The example query will return an object with a results field that is a list of lists of results. That is, if I were to store the data returned from that query in a variable called data, my list of notes would be at data.results[0].

I’m not limited to one hop, either. If there were also person objects in my system, linked from notes objects as authors I might get all of the authors of the notes in a group with:

$ curl http://127.0.0.1:8098/jiak/groups/todos/notes,_,_/person,author,_

More information on link-walking can be found in the jaywalker_resource documentation.

The curl commands and the HTTP requests they represent are pretty simple, but I’m going to be hitting these resources from Javascript running in a browser. So, I’ll wrap it all up in a nice utility class:

function JiakClient(BaseUrl, Opts) {
    this.baseurl = BaseUrl;
    if (!(this.baseurl.slice(-1) == '/'))
        this.baseurl += '/';

    this.opts = Opts||{};
}

JiakClient.prototype.store = function(Object, Callback, NoReturnBody) {
    var req = {
        contentType: "application/json",
        dataType: "json"
    };

    if (this.opts.alwaysPost || !Object.key)
        req.type = 'POST';
    else
        req.type = 'PUT';
    
    req.url = this.baseurl+Object.bucket+'/';
    if (Object.key) req.url += Object.key;
    
    if (!(this.opts.noReturnBody || NoReturnBody))
        req.url += '?returnbody=true';

    if (typeof Callback == 'function')
        req.success = Callback;

    req.data = JSON.stringify(Object);

    return $.ajax(req);
}

JiakClient.prototype.fetch = function(Bucket, Key, Callback) {
    return $.ajax({
        url:      this.baseurl+Bucket+'/'+Key,
        dataType: "json",
        success:  Callback
    });
}

JiakClient.prototype.remove = function(Bucket, Key, Callback) {
    return $.ajax({
        type:    'DELETE',
        url:     this.baseurl+Bucket+'/'+Key,
        success: Callback
    });
}

JiakClient.prototype.walk = function(Start, Spec, Callback) {
    var req = {
        dataType: "json",
        success: Callback
    };

    if ('bucket' in Start)
        req.url = this.baseurl+Start.bucket+'/'+Start.key+'/';
    else
        req.url = this.baseurl+Start[0]+'/'+Start[1]+'/';

    for (i in Spec) {
        req.url += (Spec[i].bucket||'_')+','+
            (Spec[i].tag||'_')+','+
            ((Spec[i].acc || i == Spec.length-1) ? '1' : '_')+'/';
    }

    return $.ajax(req);
}

Now I can create the same effect as the curl commands with this code:

var J = new JiakClient("/jiak/");
J.store({
  bucket:"groups",
  key:"todos"
  object:{"name":"todo"}
  links:[]
},
function(group) {
  J.store({
    bucket:"notes",
    key:"blog",
    object:{
    },
    links:[["groups",group.key,"open"]]
  });
});

With the request for "all notes in the todo group" looking like:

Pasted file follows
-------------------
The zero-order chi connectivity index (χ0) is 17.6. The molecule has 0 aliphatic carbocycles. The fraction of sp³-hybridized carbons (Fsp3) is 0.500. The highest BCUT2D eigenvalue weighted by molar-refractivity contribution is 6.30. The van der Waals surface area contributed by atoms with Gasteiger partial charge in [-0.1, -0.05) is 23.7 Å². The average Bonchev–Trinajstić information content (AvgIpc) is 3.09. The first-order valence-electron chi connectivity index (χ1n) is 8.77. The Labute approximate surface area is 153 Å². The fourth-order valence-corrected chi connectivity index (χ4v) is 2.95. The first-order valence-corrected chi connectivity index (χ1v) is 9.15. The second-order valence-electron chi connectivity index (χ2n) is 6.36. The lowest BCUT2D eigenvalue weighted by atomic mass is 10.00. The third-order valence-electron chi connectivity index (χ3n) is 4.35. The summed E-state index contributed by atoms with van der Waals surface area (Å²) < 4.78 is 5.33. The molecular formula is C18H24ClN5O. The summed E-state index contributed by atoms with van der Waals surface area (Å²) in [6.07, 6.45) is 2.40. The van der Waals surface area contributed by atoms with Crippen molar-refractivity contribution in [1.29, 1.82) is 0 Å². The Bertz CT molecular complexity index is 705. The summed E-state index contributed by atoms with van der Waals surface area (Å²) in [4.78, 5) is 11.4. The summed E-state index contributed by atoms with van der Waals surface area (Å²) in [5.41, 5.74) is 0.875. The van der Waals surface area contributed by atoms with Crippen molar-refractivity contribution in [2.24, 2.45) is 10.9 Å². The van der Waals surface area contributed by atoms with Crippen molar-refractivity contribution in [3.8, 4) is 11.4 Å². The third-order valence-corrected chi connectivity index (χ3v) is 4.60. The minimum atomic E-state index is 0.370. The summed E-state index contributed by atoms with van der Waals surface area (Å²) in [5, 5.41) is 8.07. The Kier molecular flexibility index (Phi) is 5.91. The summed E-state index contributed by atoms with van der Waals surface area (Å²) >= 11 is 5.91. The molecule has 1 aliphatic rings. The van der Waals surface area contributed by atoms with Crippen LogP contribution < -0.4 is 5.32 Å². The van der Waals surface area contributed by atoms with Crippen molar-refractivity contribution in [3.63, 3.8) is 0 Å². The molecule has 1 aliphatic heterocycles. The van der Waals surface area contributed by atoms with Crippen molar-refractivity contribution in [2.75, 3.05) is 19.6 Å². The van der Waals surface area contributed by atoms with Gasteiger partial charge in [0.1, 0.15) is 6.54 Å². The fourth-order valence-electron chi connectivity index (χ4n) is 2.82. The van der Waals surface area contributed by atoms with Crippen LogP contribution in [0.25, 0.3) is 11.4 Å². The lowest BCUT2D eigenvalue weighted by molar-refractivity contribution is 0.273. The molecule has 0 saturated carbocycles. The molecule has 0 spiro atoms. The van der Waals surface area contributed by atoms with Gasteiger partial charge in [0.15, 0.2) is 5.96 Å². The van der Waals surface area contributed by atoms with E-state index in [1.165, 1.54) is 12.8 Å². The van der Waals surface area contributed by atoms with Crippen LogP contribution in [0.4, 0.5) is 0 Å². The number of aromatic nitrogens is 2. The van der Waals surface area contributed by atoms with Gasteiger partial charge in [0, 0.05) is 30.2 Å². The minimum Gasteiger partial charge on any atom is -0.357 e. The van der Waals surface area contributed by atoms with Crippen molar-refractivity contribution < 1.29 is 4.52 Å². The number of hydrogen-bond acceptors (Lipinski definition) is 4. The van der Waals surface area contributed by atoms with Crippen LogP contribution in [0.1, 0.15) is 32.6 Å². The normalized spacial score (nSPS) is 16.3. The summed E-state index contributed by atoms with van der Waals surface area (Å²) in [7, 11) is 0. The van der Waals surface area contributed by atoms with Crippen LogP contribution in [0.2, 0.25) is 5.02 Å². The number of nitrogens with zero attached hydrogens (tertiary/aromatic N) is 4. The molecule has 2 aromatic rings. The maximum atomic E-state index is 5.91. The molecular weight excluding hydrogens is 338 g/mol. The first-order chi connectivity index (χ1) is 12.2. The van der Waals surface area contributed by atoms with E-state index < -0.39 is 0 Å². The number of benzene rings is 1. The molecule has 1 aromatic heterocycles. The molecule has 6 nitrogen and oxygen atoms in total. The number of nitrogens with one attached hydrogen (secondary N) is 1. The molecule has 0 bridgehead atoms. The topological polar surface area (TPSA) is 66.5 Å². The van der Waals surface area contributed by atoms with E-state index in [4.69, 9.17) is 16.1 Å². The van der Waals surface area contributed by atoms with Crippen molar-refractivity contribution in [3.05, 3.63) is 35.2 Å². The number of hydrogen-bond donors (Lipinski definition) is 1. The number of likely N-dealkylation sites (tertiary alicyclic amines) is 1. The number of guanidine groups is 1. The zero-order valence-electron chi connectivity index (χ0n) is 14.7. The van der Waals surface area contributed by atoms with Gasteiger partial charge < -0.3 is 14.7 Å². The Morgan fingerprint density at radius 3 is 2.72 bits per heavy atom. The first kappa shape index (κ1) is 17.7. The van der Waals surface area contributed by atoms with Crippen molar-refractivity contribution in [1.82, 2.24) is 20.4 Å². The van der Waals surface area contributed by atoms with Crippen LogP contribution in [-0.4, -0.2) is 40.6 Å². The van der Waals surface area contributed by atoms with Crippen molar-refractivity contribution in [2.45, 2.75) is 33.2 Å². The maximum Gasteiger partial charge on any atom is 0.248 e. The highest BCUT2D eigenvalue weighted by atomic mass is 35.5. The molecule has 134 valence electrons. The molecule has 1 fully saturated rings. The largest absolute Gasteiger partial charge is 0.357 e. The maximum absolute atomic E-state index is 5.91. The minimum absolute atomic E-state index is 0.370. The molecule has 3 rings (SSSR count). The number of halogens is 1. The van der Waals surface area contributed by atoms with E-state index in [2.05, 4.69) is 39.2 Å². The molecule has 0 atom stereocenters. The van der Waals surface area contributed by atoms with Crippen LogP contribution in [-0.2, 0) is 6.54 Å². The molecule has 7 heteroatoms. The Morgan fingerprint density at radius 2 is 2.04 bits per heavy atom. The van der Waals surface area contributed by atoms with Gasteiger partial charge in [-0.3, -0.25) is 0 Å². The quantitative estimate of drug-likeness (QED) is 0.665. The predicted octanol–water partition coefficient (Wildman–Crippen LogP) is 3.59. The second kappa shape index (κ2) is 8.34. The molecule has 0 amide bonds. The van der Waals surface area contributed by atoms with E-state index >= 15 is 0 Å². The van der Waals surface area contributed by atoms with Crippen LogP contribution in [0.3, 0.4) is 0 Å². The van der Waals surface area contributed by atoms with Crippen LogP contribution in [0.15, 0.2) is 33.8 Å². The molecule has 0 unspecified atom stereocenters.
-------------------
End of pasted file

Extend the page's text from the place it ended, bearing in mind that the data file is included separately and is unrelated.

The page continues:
J.walk({bucket:"groups", key:"todos"},
       [{bucket:"notes"}],
       function(data) {
         var notes = data.results[0];
         //do stuff...
       });

Okay, now I have my backend and frontend – I’d better fill in the middle. Any intermediary webserver could work, but because Riak comes with Webmachine included, I’ll just setup a quick Webmachine app.

$ cd $RIAK_HOME
$ deps/webmachine/scripts/new_webmachine.erl stickynotes ..
$ cp config/riak.erlenv ../stickynotes/riak-config.erlenv

I copied the Riak config (riak.erlenv) because there are two customizations I want to add to it:

{add_paths, ["../stickynotes/ebin"]}.
{jiak_buckets, [notes, groups]}.

The former puts the stickynotes ebin in Riak’s code path, so Jiak can reach the notes and groups modules I just wrote. The latter does nothing but force the atoms 'notes' and 'groups' into the Riak node so Jiak can use list_to_existing_atom/1.

To my new Webmachine app, I’ll add four things:

  1. the notes and groups modules I just wrote
  2. the static files from Beebole’s example applcation (HTML, CSS, JS) … modified a bit to load and use the jiak.js utility from above
  3. a simple static resource server
  4. a simple proxy resource to pass requests through to jiak (the couchdb_proxy from my wmexamples repo will do fine)

Once I have everything aligned (including dispatch setup correctly), I just start Riak and my Webmachine node:

$ cd $RIAK_HOME
$ ./start-fresh.sh ../stickynotes/riak-config.erlenv
$ cd ../stickynotes
$ ./start.sh

…then point my browser at http://localhost:8000/, and I see the app’s UI with an empty group ready to store some notes. I recommend opening Firebug to watch the requests fly by.

I realize that I’ve glossed over a bit of the Webmachine application stuff, but that’s because it’s mostly rehash of older posts. The better way to cover all of that material is for me to tell you to open up the demo/stickynotes directory in the Riak repo you just cloned, and read the code written there yourself. :)